The Perfect Capital
Eric Gill’s presence doesn’t just restrict itself to the contents, but pervades the whole look and feel of the book: the heavier than normal paper, exposed spine, sewn binding and “tracing paper” dust jacket evoke the story’s artistic content. The spine title, slightly askew and in some places pierced by thread, suggests hand craftsmanship. Inside, you notice the unusually wide margins and ragged right edge. Story and design work together. The love affair is described graphically and the graphics are designed lovingly. The book is tactile and pleasing to hold, as solid and smooth as a piece of polished stone. There are previously unpublished images of Gill’s lettercutting as well as notes on the typography at the back.
“A novel immersed in the art form it reflects so lovingly. Wallace masterfully brings to life a time, place, and lifestyle.”
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A Note on the Typography
If you look after goodness and truth beauty will take care of itself. The truth about books to Gill was that they are things to be read, not looked at. As an author seeks to immerse the reader in another world through the writing, so Gill sought to do the same through design.
The most immediately noticeable feature of the design of The Perfect Capital is perhaps the margins, particularly the very deep bottom. These margin widths derived from laying out the text according to the geometry of The Golden Ratio. First defined by Euclid and later described as “the precious jewel” by Johannes Kepler, this mathematical proportion appears in nature, art, and was once the norm for printed books. Whether intrinsically pleasing or not, it seemed to answer the physical reasonableness Gill required of book margins: to separate a page from the one opposite to it on the inner; from the surrounding landscape of furniture and carpets on the top; and to make room for the thumbs on the bottom and side. Hold a few recent books in your hand and see how your thumbs cover the bottom few lines of the very thing you’re supposed to be reading.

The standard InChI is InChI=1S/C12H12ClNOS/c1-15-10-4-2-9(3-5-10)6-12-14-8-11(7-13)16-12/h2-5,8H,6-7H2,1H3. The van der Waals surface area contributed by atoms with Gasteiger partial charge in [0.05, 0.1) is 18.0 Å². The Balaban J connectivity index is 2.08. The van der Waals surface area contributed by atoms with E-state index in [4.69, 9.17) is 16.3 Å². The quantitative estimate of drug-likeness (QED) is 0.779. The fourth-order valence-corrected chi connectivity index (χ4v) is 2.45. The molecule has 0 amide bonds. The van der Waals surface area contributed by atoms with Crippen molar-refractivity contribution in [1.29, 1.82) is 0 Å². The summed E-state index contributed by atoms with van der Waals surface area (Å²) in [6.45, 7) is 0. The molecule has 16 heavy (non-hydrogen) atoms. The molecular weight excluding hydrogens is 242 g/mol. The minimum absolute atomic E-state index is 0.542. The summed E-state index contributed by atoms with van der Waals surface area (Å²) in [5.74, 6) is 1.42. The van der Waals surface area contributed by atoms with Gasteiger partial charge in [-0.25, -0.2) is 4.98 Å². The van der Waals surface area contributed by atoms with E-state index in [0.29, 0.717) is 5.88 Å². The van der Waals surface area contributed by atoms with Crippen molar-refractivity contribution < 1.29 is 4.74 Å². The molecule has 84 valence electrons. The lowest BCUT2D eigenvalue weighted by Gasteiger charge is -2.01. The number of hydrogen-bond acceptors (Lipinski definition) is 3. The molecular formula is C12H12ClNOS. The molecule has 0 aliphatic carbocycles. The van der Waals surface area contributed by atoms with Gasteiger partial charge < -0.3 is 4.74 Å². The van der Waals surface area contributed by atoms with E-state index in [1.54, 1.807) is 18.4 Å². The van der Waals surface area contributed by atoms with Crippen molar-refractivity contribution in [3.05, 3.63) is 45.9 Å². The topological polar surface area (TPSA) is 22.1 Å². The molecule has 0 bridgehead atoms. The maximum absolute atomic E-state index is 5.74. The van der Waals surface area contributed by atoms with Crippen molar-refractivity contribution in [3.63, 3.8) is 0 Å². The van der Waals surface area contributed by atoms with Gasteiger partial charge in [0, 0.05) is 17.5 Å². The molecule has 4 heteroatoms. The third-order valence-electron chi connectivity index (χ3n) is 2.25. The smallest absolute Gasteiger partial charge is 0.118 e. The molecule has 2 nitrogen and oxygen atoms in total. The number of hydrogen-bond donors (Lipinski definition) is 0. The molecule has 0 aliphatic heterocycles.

Equally, if not more, distinctive is the ragged right hand edge of the text. Modern book publishing rarely deviates from the industry norm of fully justified lines (the space between words varying so that lines come out the same width). Gill argued forcefully the other way, believing that even spacing between words facilitated easy reading: for the eye is not vexed . . . by uneven spacing.
Designed and used by Gill in An Essay On Typography, the font for the main text is Joanna. Not often seen, it has what Gill called the commonplaceness (lack of pretention) essential to a good book type. If you look at the words The and That at the beginning of a sentence, you’ll see how the capitals are shorter than the uprights of the lowercase bringing an evenness of colour to the page.
Roman and italic letters have different histories – the first descending from stone and the second from pen. Each was put to its purpose here. Perpetua Titling Light was used to represent stone carving, Joanna Italic to represent handwriting. These fonts were then applied elsewhere, avoiding the unreasonable mixing of different sorts of letters in the same book.
The Title Page is simple and set in the same style of type as the chapter heads. The title of a book is merely the thing to know it by; the title page no place for showing off.
The Copyright Page does not appear at the beginning, as is the norm. Such things [like the name and sign of the printer] should be placed at the end of the book where indeed they naturally come.
The Cover and Binding emerged naturally from the story itself. It was a happy coincidence that Gill agreed: As to binding:simply sewn with a paper wrapper is much to be praised.
Quotes are from Gill’s An Essay On Typography
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